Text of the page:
Read more » about Determining the nature of quantum resonances by probing elastic and reactive scattering in cold collisions, Open in new window

Fast speckle suppression is crucial for time-resolved full-field imaging with laser illumination. Here, we introduce a method to accelerate the spatial decoherence of laser emission, achieving speckle suppression in the nanosecond integration time scale. The method relies on the insertion of an intracavity phase diffuser into a degenerate cavity laser to break the frequency degeneracy of transverse modes and broaden the lasing spectrum. The ultrafast decoherence of laser emission results in the reduction of speckle contrast to 3% in less than 1 ns.

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Image scanning microscopy (ISM), an upgraded successor of the ubiquitous confocal microscope, facilitates up to two-fold improvement in lateral resolution, and has become an indispensable element in the toolbox of the bio-imaging community. Recently, super-resolution optical fluctuation image scanning microscopy (SOFISM) integrated the analysis of intensity-fluctuations information into the basic ISM architecture, to enhance its resolving power. Both of these techniques typically rely on pixel-reassignment as a fundamental processing step, in which the parallax of different detector elements to the sample is compensated by laterally shifting the point spread function (PSF). Here, we propose an alternative analysis approach, based on the recent high-performing sparsity-based super-resolution correlation microscopy (SPARCOM) method. Through measurements of DNA origami nano-rulers and fixed cells labeled with organic dye, we experimentally show that confocal SPARCOM (cSPARCOM), which circumvents pixel-reassignment altogether, provides enhanced resolution compared to pixel-reassigned based analysis. Thus, cSPARCOM further promotes the effectiveness of ISM, and particularly that of correlation based ISM implementations such as SOFISM, where the PSF deviates significantly from spatial invariance.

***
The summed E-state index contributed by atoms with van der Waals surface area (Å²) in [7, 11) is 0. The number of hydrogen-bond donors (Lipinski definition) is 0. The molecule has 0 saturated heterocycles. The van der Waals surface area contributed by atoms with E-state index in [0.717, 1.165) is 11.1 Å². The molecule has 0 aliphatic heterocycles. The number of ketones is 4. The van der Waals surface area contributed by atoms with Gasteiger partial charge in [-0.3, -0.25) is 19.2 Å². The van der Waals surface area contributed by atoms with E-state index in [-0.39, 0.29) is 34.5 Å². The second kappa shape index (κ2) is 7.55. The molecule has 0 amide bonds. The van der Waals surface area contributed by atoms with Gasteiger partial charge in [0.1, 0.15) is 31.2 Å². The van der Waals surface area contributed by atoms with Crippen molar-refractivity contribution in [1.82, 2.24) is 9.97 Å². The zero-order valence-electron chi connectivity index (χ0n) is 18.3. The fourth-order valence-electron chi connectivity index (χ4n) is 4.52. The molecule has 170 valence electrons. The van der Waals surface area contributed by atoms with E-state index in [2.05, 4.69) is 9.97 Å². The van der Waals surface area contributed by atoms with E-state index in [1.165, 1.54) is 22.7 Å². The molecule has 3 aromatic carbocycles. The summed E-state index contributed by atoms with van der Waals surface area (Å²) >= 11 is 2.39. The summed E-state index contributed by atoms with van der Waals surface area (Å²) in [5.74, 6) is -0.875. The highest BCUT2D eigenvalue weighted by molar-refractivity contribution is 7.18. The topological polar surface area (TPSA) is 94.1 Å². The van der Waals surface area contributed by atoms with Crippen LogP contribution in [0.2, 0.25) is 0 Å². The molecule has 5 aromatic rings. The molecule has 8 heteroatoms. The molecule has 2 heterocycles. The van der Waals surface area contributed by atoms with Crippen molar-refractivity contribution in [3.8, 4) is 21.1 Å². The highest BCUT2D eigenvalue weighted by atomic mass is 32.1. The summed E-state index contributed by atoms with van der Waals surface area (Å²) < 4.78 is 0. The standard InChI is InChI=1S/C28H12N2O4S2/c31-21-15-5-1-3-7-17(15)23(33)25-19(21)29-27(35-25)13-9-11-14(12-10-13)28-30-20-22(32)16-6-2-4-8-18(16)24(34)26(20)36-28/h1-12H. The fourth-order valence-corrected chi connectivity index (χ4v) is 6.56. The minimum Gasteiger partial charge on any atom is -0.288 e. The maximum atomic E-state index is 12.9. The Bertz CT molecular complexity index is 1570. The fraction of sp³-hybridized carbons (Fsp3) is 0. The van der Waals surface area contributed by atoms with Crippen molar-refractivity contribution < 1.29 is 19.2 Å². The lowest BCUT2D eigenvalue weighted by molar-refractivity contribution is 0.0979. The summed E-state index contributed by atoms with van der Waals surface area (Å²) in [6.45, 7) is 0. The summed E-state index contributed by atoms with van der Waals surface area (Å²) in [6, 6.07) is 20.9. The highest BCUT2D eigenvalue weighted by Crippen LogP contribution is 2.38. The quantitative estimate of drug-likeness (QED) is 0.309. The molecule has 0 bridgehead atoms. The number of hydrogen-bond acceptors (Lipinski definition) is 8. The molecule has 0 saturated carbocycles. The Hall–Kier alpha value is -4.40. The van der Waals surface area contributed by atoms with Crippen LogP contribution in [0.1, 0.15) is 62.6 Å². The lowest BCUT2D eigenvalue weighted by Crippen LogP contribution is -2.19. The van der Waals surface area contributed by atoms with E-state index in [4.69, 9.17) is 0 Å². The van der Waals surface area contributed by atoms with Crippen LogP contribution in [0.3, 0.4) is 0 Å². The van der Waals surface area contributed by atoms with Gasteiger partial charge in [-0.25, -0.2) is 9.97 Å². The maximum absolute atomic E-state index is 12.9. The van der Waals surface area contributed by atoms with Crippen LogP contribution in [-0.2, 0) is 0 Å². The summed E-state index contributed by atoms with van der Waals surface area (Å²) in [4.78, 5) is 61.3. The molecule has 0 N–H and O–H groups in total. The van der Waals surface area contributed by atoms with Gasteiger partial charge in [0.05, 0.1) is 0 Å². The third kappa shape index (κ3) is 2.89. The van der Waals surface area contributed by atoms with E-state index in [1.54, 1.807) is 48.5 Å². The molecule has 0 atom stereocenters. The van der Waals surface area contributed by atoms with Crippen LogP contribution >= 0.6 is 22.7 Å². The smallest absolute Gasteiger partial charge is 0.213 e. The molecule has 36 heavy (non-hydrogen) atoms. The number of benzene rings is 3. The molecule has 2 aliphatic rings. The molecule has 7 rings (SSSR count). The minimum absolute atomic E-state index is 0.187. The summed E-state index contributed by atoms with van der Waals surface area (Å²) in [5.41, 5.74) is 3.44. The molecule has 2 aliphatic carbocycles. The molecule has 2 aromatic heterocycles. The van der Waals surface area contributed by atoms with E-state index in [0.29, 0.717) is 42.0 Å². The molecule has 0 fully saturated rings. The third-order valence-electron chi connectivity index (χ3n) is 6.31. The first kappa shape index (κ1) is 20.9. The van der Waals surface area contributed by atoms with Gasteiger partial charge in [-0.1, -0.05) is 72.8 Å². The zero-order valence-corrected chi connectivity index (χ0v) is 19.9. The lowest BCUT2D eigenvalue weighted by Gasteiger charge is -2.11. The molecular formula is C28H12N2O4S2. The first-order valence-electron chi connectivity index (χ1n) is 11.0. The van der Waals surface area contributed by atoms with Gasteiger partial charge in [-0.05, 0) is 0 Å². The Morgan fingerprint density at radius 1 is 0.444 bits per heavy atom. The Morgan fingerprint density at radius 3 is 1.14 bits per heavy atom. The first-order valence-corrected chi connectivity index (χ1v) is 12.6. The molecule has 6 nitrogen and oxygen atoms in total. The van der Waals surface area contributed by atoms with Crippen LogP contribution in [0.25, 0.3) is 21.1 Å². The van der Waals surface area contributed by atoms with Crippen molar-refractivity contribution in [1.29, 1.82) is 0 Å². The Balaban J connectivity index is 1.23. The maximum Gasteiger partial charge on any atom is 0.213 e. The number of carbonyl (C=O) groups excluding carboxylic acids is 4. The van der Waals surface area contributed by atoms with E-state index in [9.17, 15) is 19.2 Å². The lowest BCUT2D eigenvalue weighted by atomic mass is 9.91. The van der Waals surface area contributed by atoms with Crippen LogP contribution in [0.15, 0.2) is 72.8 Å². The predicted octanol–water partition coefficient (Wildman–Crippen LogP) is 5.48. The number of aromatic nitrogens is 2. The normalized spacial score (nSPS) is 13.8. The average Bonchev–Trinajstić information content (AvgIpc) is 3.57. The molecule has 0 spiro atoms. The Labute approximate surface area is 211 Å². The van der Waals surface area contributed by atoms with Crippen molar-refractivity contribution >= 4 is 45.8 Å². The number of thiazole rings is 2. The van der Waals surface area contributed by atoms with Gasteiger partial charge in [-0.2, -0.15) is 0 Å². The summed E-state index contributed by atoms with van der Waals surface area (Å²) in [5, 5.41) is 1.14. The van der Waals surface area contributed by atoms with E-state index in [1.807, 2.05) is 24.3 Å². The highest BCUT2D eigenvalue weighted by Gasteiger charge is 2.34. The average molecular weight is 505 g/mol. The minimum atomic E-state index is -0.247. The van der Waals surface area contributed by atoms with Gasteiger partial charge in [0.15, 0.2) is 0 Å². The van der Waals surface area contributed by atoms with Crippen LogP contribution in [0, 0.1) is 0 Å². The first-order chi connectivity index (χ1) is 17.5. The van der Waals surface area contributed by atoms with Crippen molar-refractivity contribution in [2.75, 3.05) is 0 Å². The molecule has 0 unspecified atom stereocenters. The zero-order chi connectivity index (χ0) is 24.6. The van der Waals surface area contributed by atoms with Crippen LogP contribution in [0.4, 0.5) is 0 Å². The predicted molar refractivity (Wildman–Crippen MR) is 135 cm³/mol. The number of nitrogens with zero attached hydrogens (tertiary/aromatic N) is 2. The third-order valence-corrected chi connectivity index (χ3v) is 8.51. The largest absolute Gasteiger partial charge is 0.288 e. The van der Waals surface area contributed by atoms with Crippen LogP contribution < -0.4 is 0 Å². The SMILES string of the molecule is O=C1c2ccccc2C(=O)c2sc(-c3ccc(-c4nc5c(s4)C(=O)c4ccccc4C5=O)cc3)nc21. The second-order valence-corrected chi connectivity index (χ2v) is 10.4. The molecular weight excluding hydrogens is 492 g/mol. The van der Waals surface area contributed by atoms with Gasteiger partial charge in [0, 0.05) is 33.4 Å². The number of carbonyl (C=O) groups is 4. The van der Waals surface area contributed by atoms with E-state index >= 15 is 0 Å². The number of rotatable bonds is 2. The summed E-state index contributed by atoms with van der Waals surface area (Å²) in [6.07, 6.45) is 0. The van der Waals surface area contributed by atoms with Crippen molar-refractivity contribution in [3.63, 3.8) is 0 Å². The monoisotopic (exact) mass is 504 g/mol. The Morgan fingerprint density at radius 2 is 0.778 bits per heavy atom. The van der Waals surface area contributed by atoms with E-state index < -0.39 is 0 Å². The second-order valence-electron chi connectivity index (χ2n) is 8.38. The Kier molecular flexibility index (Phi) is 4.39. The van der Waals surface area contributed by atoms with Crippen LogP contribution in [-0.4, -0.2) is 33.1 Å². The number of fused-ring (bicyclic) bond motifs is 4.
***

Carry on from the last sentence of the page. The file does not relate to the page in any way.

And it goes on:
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We theoretically study an impulsively excited quantum bouncer (QB)—a particle bouncing off a surface in the presence of gravity. A pair of time-delayed pulsed excitations is shown to induce a wave-packet echo effect—a partial rephasing of the QB wave function appearing at twice the delay between pulses. In addition, an appropriately chosen observable [here, the population of the ground gravitational quantum state (GQS)] recorded as a function of the delay is shown to contain the transition frequencies between the GQSs, their populations, and partial phase information about the wave-packet quantum amplitudes. The wave-packet echo effect is a promising candidate method for precision studies of GQSs of ultracold neutrons, atoms, and antiatoms confined in closed gravitational traps.

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We fabricate an extremely thin optical fiber that supports a super-extended mode with a diameter as large as 13 times the optical wavelength, residing almost entirely outside the fiber and guided over thousands of wavelengths (5 mm), in order to couple guided light to warm atomic vapor. This unique configuration balances between strong confinement, as evident by saturation powers as low as tens of nW, and long interaction times with the thermal atoms, thereby enabling fast and coherent interactions. We demonstrate narrow coherent resonances (tens of MHz) of electromagnetically induced transparency for signals at the single-photon level and long relaxation times (10 ns) of atoms excited by the guided mode. The dimensions of the guided mode's evanescent field are compatible with the Rydberg blockade mechanism, making this platform particularly suitable for observing quantum non-linear optics phenomena.

Read more » about Super-extended nanofiber-guided field for coherent interaction with hot atoms, Open in new window